Former Aide to Robert Kennedy to Speak

Contact: Ralph Derickson

 

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“The major thing is to accomplish a theatrical event, but it’s also been a wonderful educational opportunity for schools and college students we have worked with. It helps people clarify issues today.

-- Nell Fields,
project coordinator,
Appalshop

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LEXINGTON, Ky. (Sept. 3, 2004) -- Peter Edelman, a former U.S. assistant secretary of Health and Human Services and aide to Robert F. Kennedy, will speak at the University of Kentucky at 7:30 p.m. Wednesday, Sept. 8, on the topic “Social Policy Then and Now and the Legacy of Robert F. Kennedy.”

Edelman will speak in 230 UK Student Center. A reception will be held after the talk. The event is free and open to the public.

Edelman, a Georgetown University law professor and author of “Searching for America’s Heart: RFK and the Renewal of Hope,” is being hosted by the Appalachian Studies Program at UK. His speech will kick off a four-day event that will commemorate Robert Kennedy’s 1968 visit to Eastern Kentucky.

The event, dubbed “RFK in EKY” will feature on-location, community theater reenactments of events held during Kennedy’s two-day visit to Kentucky. Edelman, who served as Kennedy’s legislative aide, will accompany the touring group and speak at Barwick and Pippa Passes on Sept. 9.

“I am just delighted that Robert Kennedy's 1968 trip to Eastern Kentucky is being reenacted now. It couldn't be taking place at a more important time. It reminds us how much hard work is still needed to see that all Americans share in the prosperity of this great nation,” Edelman said of his upcoming visit to Kentucky.

In 1996, Edelman resigned his position in Health and Human Services to protest Bill Clinton’s signing of the Welfare Reform Act. His article regarding the reform legislation in the March 1997 issue of Atlantic Monthly, titled “The Worst Thing Bill Clinton Has Done,” received a Harry Chapin Media Award.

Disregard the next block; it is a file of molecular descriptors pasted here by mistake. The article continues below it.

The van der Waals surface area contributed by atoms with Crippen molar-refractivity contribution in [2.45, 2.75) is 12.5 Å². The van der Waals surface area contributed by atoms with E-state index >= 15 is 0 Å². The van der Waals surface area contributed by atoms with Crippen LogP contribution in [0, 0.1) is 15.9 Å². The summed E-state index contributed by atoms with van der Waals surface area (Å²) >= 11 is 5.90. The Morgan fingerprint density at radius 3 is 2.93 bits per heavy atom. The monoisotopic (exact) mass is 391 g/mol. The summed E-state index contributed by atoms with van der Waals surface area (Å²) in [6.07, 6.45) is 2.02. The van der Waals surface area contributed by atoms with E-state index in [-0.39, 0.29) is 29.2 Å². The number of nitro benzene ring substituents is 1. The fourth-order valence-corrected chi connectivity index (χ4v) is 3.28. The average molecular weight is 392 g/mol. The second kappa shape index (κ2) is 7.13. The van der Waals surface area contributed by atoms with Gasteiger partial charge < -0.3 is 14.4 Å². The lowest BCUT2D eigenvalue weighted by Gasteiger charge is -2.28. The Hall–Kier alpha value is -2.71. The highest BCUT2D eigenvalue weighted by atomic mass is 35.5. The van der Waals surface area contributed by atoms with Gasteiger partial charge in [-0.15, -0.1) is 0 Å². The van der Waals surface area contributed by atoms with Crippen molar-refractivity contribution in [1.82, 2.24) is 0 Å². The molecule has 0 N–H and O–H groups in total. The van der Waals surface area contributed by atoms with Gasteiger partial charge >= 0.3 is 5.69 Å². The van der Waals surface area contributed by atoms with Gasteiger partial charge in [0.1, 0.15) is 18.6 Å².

The RFK in EKY event will feature four days of speeches and community theater aimed at giving residents an historical perspective on many of the issues still facing residents in Appalachian Kentucky, according to Nell Fields, project coordinator with Appalshop in Whitesburg.

Fields said the theater events will include volunteer cast members from some of the Eastern Kentucky towns that Kennedy visited in 1968 as part of hearings for the Senate Subcommittee on Manpower, Employment, and Poverty. A Perry County attorney, Jack Faust, will portray Kennedy.

“The major thing is to accomplish a theatrical event, but it’s also been a wonderful educational opportunity for schools and college students we have worked with. It helps people clarify issues today,” Fields said.

RFK in EKY is directed by John Malpede, founder of the Los Angeles Poverty Department theatre workshop. The award-winning, non-profit community group seeks to create performance works that express the reality, hopes, and dreams of people who live and work on skid row in downtown Los Angeles.

Edelman wrote in a January 2002 issue of The Nation that our country’s welfare system is “in many ways the canary in the coal mine that signals the quality of our national commitment to low-income families.”

He said that he hopes his participation in the RFK in EKY events will help catalyze a larger involvement in the shaping of social policy.

“It reminds us, as Robert Kennedy was fond of saying, that one person can make a difference, and that people working together in larger numbers can make a huge difference. This is an especially crucial time to be communicating those kinds of reminders," Edelman said.

Sponsors for Edelman’s visit to campus include the Appalachian Studies Program, the College of Education, the departments of Sociology and Educational Policy Studies and Evaluation, and the Appalachian Center. Information about the RFK in EKY series is available at the Appalshop Web site.


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